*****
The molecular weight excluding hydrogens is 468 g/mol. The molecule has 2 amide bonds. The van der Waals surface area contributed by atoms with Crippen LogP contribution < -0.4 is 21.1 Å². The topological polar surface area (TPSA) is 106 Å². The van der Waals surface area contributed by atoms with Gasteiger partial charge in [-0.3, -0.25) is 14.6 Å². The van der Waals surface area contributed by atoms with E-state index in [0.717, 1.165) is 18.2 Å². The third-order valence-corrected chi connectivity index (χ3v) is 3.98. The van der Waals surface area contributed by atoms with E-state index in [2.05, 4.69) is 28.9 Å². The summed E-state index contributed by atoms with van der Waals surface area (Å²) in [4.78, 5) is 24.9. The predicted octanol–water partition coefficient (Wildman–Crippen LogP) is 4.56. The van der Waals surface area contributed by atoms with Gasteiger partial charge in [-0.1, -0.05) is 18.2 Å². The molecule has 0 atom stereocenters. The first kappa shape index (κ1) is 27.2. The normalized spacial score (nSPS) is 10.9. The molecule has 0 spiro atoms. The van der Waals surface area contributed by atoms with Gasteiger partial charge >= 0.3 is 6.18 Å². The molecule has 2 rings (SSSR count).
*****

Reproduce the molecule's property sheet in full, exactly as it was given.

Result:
The molecular weight excluding hydrogens is 468 g/mol. The molecule has 2 amide bonds. The van der Waals surface area contributed by atoms with Crippen LogP contribution < -0.4 is 21.1 Å². The topological polar surface area (TPSA) is 106 Å². The van der Waals surface area contributed by atoms with Gasteiger partial charge in [-0.3, -0.25) is 14.6 Å². The van der Waals surface area contributed by atoms with E-state index in [0.717, 1.165) is 18.2 Å². The third-order valence-corrected chi connectivity index (χ3v) is 3.98. The van der Waals surface area contributed by atoms with E-state index in [2.05, 4.69) is 28.9 Å². The summed E-state index contributed by atoms with van der Waals surface area (Å²) in [4.78, 5) is 24.9. The predicted octanol–water partition coefficient (Wildman–Crippen LogP) is 4.56. The van der Waals surface area contributed by atoms with Gasteiger partial charge in [-0.1, -0.05) is 18.2 Å². The molecule has 0 atom stereocenters. The first kappa shape index (κ1) is 27.2. The normalized spacial score (nSPS) is 10.9. The molecule has 0 spiro atoms. The van der Waals surface area contributed by atoms with Gasteiger partial charge >= 0.3 is 6.18 Å². The molecule has 2 rings (SSSR count).